Original Publication
Open Access

Clinical Reasoning Workshop: Cervical Spine and Shoulder Disorders

Published: March 24, 2017 | 10.15766/mep_2374-8265.10560


  • Introduction Presentation and Schedule.pptx
  • Pre- and Posttest.docx
  • Exemplar Cases.pptx
  • Session Evaluation Questions.docx

All appendices are peer reviewed as integral parts of the Original Publication.

To view all publication components, extract (i.e., unzip) them from the downloaded .zip file.


Introduction: Information processing and cognitive factors may be a cause of physician diagnostic errors. While the conceptual framework of dual processing in clinical reasoning is widely accepted, how can residents be taught to switch between automatic and reflective modes, and will doing so improve their decision making? Developing effective clinical reasoning habits while in training may facilitate progression to expertise, reduce diagnostic errors, and improve patient safety. Methods: This workshop allows residents to practice engaging in and toggling between both modes of information processing using exemplar musculoskeletal vignettes. Originally implemented with a group of 26 physical medicine and rehabilitation residents, the workshop includes pre- and posttests, small-group learning, and a small-group competition. Results: Posttest scores improved on pretest scores. In an online session evaluation, residents indicated they liked the workshop and thought it improved their diagnostic ability. Discussion: This workshop, which includes team- and case-based learning, key features assessment, dual processing theory, and gamification, was effective in engaging residents and resulted in high resident satisfaction and perception of increased ability to tackle clinical problems. Faculty time required was moderate after the initial setup, which in our case primarily involved uploading content into an online learning management system.

Educational Objectives

By the end of this session, learners will be able to:

  1. Identify the correct diagnosis at least 80% of the time when presented with perfect cases of common painful cervical spine and shoulder conditions.
  2. Identify at least one history key feature and at least one physical exam key feature for common cervical spine diagnoses and shoulder diagnoses.


Gaps in physician data collection and medical knowledge cannot account for the majority of diagnostic errors; information processing and related cognitive factors may be the root cause. While the conceptual framework of dual processing in clinical reasoning is widely accepted, it is not clear how medical students and residents can be taught to switch between automatic and reflective modes and whether doing so improves their decision making. Developing effective clinical reasoning habits while in training may facilitate progression to expertise, reduce diagnostic errors, and improve patient safety.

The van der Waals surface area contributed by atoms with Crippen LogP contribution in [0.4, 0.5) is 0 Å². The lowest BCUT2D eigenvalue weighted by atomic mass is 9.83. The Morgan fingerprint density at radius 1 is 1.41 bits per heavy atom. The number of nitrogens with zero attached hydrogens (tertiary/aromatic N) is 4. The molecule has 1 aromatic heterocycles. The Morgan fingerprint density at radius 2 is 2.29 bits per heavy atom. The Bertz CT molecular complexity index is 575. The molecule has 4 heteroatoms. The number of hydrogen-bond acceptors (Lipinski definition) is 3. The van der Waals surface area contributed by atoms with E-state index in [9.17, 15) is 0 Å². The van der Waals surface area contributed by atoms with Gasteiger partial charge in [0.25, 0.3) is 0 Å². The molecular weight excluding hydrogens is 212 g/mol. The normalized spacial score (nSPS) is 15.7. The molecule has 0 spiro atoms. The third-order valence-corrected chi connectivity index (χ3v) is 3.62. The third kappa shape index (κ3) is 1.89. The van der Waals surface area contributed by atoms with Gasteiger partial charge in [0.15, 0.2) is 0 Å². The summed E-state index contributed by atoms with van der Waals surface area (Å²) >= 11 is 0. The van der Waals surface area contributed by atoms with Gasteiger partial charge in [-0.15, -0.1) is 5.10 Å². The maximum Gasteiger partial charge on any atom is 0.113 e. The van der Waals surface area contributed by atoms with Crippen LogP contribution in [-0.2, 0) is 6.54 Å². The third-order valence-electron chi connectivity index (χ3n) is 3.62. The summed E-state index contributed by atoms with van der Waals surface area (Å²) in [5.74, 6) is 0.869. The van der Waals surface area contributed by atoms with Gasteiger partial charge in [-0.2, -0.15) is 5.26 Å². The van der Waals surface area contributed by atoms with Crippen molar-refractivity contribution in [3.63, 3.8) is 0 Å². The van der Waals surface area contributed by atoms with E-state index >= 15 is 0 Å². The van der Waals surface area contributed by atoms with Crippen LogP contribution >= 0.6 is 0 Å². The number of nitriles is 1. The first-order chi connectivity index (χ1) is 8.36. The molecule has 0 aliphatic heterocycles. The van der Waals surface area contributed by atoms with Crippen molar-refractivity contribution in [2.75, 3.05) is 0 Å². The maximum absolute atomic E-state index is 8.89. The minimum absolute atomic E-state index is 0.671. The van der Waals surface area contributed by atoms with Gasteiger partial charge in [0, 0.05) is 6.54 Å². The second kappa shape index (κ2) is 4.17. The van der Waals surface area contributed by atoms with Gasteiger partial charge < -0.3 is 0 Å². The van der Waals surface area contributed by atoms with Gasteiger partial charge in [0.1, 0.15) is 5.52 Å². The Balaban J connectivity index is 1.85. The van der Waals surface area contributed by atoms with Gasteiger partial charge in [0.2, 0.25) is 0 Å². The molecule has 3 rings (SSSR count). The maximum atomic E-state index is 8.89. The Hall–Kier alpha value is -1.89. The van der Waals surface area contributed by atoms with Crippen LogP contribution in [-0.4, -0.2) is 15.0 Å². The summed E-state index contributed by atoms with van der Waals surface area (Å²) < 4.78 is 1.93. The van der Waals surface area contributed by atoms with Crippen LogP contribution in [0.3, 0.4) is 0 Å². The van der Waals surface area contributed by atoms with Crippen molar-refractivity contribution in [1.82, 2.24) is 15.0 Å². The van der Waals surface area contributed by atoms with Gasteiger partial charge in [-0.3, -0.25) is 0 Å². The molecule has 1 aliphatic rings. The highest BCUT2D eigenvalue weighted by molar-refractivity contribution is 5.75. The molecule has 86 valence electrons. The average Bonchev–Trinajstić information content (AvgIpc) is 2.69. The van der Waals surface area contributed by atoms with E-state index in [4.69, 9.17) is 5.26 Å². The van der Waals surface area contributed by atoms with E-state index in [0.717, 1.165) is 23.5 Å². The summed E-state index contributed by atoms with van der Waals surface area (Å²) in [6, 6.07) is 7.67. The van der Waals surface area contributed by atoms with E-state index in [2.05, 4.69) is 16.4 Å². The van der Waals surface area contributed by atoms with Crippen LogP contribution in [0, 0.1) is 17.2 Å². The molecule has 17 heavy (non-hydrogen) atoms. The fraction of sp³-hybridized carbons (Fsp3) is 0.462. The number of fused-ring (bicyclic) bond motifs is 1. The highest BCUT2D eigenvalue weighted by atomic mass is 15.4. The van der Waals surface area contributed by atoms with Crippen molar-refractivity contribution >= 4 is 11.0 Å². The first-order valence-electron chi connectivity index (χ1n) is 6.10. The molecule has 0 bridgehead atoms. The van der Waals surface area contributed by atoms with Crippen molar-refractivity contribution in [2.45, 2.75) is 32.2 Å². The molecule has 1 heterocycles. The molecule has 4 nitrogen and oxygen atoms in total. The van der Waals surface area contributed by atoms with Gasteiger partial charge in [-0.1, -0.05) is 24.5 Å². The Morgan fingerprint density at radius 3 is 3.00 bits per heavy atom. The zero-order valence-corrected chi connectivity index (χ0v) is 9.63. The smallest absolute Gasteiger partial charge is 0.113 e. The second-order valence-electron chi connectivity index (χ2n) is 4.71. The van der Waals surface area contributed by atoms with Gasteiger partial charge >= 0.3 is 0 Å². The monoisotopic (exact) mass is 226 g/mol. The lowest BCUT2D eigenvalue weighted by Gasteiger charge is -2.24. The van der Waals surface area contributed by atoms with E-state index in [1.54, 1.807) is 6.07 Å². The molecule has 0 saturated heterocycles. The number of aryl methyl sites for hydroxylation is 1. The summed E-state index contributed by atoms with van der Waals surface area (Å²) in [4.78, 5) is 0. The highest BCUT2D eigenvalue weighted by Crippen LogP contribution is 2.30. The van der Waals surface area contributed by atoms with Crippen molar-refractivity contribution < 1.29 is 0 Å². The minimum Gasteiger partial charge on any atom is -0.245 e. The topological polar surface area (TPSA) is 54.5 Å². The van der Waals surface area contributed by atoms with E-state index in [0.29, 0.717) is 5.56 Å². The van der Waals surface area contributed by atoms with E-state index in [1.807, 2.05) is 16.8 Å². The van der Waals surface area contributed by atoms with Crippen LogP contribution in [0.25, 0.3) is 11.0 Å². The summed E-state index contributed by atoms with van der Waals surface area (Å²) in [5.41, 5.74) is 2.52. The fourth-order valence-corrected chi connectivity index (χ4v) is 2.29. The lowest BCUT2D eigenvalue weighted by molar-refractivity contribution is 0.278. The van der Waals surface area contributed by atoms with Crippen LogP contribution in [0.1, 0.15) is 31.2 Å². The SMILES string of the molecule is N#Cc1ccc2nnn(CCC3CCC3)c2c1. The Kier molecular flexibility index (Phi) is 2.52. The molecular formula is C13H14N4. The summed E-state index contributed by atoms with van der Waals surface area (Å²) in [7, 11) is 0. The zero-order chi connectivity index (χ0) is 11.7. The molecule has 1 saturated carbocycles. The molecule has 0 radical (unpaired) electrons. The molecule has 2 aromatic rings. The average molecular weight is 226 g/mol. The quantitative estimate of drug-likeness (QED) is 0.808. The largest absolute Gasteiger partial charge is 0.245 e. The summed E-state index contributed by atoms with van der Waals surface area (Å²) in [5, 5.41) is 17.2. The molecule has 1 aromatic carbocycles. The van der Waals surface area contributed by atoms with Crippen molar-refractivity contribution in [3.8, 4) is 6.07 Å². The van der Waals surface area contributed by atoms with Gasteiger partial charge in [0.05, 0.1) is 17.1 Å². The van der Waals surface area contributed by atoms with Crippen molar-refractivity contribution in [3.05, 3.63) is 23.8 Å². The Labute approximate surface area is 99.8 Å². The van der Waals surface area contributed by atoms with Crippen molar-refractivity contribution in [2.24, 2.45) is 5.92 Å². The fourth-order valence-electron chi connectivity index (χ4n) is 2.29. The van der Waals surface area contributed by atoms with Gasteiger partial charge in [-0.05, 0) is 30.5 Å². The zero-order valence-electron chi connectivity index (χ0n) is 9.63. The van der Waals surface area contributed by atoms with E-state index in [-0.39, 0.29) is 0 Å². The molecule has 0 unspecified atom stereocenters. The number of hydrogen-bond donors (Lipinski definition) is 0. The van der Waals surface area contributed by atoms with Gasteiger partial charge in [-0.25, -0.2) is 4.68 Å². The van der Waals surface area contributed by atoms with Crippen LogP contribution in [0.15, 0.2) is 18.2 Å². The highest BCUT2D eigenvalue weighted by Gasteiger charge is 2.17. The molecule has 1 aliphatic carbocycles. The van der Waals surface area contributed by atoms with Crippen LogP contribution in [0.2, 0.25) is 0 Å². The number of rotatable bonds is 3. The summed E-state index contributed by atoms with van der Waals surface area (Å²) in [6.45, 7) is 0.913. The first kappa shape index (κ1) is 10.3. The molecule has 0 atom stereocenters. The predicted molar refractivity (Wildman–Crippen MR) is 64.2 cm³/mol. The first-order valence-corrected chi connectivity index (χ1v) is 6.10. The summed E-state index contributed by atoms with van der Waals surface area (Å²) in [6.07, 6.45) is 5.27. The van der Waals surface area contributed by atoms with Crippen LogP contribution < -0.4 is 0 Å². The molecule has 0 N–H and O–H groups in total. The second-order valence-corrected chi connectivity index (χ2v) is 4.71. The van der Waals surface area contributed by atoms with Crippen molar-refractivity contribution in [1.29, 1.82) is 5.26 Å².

It is widely accepted that most medical errors involve both system and physician factors.1 Physician cognitive factors (information processing), rather than knowledge or data collection, are thought to account for a majority of diagnostic errors.2

The conceptual framework of dual process of reasoning originated in cognitive psychology and has been widely accepted to explain and study physician clinical reasoning.3,4 Reflexive mode, also known as System 1, is a rapid, intuitive pattern-recognition process largely outside of conscious control. In contrast, reflective mode, also known as System 2, is slower and involves deliberate and intentional systematic analysis of available data.

Mamede and colleagues found that structured reflection appears to result in the acquisition of clinical knowledge more effectively than the generation of immediate or differential diagnoses.5 Forty-six senior medical students first engaged in diagnosing six clinical cases under three experimental conditions: providing an immediate diagnosis, generating a differential diagnosis, and structured reflection. Mamede and colleagues asked the subjects to diagnose four of the six cases immediately and then 1 week later. While students under immediate and differential diagnosis conditions did better during immediate testing, structured reflection resulted in significantly better diagnostic performance 1 week later.

Supporting the effectiveness of deliberate reflection, the same research group exposed 38 internal medicine residents to a media article about two diseases.6 Six hours later, participating residents were asked to diagnose eight seemingly unrelated cases, two of which had features resembling diseases described in the media article. The researchers went to great lengths to mask any connection between the first and the second parts of the study in a systematic and thoughtful way. When subjects were tested, diagnostic accuracy was significantly lower on the cases with expected (availability) bias. Repeated diagnosis using deliberate reflection improved diagnostic accuracy, restoring it to the prebias level.